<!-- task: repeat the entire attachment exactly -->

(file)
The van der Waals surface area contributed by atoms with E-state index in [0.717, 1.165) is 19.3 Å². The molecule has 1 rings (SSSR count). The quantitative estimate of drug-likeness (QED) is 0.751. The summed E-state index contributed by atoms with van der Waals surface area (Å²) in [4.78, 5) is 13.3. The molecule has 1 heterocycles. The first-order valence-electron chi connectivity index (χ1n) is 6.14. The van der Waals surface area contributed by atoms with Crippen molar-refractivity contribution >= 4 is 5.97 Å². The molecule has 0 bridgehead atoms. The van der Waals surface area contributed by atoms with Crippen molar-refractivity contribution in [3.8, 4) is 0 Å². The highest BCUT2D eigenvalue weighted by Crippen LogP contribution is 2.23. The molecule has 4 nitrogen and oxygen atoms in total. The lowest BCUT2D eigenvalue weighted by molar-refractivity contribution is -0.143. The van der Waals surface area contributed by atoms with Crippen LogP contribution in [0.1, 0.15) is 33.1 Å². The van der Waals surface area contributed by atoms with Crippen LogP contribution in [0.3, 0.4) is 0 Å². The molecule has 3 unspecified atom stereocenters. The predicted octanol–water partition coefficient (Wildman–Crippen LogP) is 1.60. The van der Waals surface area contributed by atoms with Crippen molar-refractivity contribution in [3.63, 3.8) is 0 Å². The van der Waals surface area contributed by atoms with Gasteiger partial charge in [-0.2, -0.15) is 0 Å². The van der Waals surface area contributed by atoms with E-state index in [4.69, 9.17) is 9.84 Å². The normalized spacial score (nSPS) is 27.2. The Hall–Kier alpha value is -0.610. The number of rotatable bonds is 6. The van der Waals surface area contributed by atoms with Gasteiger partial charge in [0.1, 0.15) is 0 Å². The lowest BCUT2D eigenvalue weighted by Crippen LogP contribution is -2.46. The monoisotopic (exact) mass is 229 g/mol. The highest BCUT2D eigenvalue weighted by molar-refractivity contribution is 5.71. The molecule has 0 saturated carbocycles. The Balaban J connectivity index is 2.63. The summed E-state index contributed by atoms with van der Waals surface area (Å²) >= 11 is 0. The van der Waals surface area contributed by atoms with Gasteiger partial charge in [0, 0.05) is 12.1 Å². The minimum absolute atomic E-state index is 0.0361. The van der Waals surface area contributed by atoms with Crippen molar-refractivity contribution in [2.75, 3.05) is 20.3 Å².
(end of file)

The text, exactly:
The van der Waals surface area contributed by atoms with E-state index in [0.717, 1.165) is 19.3 Å². The molecule has 1 rings (SSSR count). The quantitative estimate of drug-likeness (QED) is 0.751. The summed E-state index contributed by atoms with van der Waals surface area (Å²) in [4.78, 5) is 13.3. The molecule has 1 heterocycles. The first-order valence-electron chi connectivity index (χ1n) is 6.14. The van der Waals surface area contributed by atoms with Crippen molar-refractivity contribution >= 4 is 5.97 Å². The molecule has 0 bridgehead atoms. The van der Waals surface area contributed by atoms with Crippen molar-refractivity contribution in [3.8, 4) is 0 Å². The highest BCUT2D eigenvalue weighted by Crippen LogP contribution is 2.23. The molecule has 4 nitrogen and oxygen atoms in total. The lowest BCUT2D eigenvalue weighted by molar-refractivity contribution is -0.143. The van der Waals surface area contributed by atoms with Crippen LogP contribution in [0.1, 0.15) is 33.1 Å². The van der Waals surface area contributed by atoms with Crippen LogP contribution in [0.3, 0.4) is 0 Å². The molecule has 3 unspecified atom stereocenters. The predicted octanol–water partition coefficient (Wildman–Crippen LogP) is 1.60. The van der Waals surface area contributed by atoms with Crippen molar-refractivity contribution in [3.63, 3.8) is 0 Å². The van der Waals surface area contributed by atoms with Gasteiger partial charge in [-0.2, -0.15) is 0 Å². The van der Waals surface area contributed by atoms with E-state index in [4.69, 9.17) is 9.84 Å². The normalized spacial score (nSPS) is 27.2. The Hall–Kier alpha value is -0.610. The number of rotatable bonds is 6. The van der Waals surface area contributed by atoms with Gasteiger partial charge in [0.1, 0.15) is 0 Å². The lowest BCUT2D eigenvalue weighted by Crippen LogP contribution is -2.46. The monoisotopic (exact) mass is 229 g/mol. The highest BCUT2D eigenvalue weighted by molar-refractivity contribution is 5.71. The molecule has 0 saturated carbocycles. The Balaban J connectivity index is 2.63. The summed E-state index contributed by atoms with van der Waals surface area (Å²) >= 11 is 0. The van der Waals surface area contributed by atoms with Gasteiger partial charge in [0, 0.05) is 12.1 Å². The minimum absolute atomic E-state index is 0.0361. The van der Waals surface area contributed by atoms with Crippen molar-refractivity contribution in [2.75, 3.05) is 20.3 Å².